The work entitled: "Report by the Committee on Service Learning and Engaged Scholarship" published by Rutgers University (2007) states in relation to service learning at universities that service learning can be reinforced "in specific disciplines...if former students (alumni of the program) return to provide insights and personal reflections to help the current students. This provides supplemental learning from former students with first hand experience. The former students can also relate how the program helped them advance their own careers. It will be important to maintain relationship with such alumni to help grow the program and keep it viable."

The work of Jonathan Marks (2004) entitled: "Expatriate Professionals as an Entry Point Into Global Knowledge-Intensive Value Chains: South Africa" notes the importance of university alumni and reports a study in which "...surveys were mailed to U.S.-based expatriate alumni of the University of Natal." Marks reports that the goal of SANSA is connecting "highly skilled expatriates in the field of science and technology with their counterparts in South Africa to create an environment for collaboration and skills transfer. This provides the means for expatriates to play a role in the development of South Africa without having to uproot and return home. The network was formed through accessing the alumni networks of all major South African universities and Technikons. The aim of SANSA was to provide the opportunity for local academics, researchers and scientists to form connections with their counterparts in the Diaspora. No charge was levied for listing on and/or accessing the SANSA database." (2006)

Marks reports that a "...second Diaspora initiative in South Africa began in 2001 through funding from the World Bank Development Marketplace. This project is housed at the University of Cape Town's Centre for Innovation and Entrepreneurship, and was initiated to develop a Diaspora network of South African expatriates and those interested in South Africa's growth and development, particularly with regard to growing entrepreneurial ventures, links and relationships. This network utilized existing expatriate organizations such at University alumni associations and the South African Business Club, an organization with members in the United Kingdom and United States of America." (2006)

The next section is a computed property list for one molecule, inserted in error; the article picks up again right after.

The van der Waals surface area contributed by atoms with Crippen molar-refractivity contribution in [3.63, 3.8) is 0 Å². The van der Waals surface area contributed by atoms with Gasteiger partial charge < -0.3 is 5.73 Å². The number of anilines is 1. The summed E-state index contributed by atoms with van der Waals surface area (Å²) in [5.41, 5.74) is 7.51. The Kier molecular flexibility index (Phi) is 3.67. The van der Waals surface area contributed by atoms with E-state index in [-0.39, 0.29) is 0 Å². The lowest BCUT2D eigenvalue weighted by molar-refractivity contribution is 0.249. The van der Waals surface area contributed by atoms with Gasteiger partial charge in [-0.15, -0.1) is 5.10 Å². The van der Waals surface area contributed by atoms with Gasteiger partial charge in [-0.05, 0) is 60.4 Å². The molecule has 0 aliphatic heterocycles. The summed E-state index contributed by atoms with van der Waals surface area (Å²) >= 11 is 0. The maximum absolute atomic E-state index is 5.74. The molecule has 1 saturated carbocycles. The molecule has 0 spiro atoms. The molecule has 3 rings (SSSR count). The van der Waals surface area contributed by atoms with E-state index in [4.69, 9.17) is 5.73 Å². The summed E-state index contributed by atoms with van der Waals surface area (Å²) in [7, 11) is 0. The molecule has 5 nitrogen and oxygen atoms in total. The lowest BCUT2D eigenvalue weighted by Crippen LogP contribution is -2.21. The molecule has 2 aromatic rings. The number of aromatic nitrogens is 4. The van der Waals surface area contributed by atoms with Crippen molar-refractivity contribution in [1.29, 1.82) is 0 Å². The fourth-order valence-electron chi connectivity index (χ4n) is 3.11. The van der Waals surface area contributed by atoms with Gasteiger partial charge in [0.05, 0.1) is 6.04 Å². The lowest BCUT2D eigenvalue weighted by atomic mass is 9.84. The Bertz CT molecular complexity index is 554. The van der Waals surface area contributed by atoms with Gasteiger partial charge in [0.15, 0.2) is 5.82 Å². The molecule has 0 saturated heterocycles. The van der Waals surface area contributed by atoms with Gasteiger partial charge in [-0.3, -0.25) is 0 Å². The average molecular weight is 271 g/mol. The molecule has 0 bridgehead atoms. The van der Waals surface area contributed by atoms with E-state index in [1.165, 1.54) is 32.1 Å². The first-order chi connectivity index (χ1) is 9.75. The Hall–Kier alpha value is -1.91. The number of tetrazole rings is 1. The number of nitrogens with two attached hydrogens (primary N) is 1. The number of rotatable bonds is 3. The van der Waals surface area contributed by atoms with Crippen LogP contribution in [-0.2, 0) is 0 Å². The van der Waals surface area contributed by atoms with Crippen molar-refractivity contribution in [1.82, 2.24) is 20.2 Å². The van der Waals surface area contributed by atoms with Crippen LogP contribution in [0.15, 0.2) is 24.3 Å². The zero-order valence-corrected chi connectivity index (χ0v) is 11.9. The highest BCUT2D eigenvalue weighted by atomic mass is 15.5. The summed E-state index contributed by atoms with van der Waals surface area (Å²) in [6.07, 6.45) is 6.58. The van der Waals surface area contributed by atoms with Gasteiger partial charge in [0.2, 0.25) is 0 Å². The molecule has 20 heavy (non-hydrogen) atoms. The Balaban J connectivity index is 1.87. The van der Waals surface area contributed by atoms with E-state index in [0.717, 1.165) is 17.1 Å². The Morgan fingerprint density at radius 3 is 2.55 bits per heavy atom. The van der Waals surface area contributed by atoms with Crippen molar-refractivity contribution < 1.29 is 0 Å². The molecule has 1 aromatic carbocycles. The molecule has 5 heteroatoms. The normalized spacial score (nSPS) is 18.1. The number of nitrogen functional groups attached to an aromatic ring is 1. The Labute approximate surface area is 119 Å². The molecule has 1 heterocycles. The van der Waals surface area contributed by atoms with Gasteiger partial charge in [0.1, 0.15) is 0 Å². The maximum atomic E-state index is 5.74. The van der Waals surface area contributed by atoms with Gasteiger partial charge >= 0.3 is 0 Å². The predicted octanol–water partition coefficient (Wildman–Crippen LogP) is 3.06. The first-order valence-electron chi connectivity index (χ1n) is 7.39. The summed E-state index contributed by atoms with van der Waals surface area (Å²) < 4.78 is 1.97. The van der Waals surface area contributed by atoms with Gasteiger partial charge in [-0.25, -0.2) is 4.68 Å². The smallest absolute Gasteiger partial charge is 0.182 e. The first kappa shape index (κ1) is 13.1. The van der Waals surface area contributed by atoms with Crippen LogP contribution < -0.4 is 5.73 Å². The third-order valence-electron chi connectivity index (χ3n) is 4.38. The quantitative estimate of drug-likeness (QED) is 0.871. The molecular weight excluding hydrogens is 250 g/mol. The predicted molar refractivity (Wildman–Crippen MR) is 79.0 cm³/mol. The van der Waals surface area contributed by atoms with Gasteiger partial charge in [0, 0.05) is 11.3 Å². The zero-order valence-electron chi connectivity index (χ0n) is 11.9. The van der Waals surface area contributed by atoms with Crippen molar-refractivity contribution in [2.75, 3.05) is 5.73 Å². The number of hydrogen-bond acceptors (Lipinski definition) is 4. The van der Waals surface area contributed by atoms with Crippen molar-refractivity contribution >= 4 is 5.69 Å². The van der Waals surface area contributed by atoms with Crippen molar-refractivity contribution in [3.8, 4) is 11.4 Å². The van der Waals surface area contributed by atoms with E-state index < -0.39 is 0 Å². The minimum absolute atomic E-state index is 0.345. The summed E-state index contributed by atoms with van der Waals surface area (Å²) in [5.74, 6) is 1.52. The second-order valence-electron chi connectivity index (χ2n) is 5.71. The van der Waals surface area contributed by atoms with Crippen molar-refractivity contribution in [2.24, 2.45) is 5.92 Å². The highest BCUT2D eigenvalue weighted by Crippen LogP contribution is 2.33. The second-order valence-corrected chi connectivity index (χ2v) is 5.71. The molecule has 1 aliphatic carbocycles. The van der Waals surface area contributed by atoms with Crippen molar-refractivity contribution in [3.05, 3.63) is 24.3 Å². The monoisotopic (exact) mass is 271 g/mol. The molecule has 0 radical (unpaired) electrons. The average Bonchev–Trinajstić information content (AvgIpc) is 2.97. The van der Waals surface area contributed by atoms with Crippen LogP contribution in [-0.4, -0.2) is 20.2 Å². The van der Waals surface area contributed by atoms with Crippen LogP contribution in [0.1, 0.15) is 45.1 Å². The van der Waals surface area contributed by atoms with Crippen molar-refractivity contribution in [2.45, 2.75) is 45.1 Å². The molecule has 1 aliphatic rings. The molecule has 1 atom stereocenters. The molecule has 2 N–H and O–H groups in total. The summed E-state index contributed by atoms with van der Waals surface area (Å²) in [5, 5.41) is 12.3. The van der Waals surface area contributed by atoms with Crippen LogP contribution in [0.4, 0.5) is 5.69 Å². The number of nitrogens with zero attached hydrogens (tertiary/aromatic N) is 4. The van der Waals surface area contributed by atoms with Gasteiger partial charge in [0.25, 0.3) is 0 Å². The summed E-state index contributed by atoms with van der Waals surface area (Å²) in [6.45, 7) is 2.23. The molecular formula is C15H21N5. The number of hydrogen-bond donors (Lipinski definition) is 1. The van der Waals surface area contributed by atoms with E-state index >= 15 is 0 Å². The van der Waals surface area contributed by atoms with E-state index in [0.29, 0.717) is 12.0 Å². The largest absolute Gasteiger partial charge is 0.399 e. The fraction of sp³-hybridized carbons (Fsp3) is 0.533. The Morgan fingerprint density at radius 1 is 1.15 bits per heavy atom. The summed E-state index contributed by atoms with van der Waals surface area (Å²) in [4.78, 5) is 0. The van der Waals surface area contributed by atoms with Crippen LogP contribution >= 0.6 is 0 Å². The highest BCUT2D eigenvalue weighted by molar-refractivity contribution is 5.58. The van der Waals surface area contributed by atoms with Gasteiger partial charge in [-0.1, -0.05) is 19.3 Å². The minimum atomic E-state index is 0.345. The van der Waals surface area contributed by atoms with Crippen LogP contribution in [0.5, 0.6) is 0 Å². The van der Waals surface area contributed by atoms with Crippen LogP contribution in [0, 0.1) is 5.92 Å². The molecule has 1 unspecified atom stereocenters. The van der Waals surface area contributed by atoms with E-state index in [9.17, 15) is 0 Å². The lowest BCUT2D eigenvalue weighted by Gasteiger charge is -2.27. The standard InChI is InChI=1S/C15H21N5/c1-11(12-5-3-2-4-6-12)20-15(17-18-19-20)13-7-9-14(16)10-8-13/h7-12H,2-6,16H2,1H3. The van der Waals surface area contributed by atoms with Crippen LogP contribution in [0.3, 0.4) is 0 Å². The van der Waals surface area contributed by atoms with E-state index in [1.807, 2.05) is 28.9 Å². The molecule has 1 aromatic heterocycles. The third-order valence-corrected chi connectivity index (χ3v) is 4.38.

The key objectives stated to be identified in this project are the following:

1) Facilitation of networking between respected and influential ex-South African business people in key overseas markets and young, high potential South African-based startup ventures;

2) Increase of the quality of international market and competitor information available to high potential South African-based start-up ventures;

3) Reduction of the cost, time and risk of obtaining reliable information from overseas markets by high potential South African-based start-up ventures; and 4) minimization of the risk of the process compromising sensitive competitive information. (Marks, 2006)

According to Marks members located overseas are "...represented by well placed and highly connected ex-South Africans living in the greater London area. These members expressed…[continue]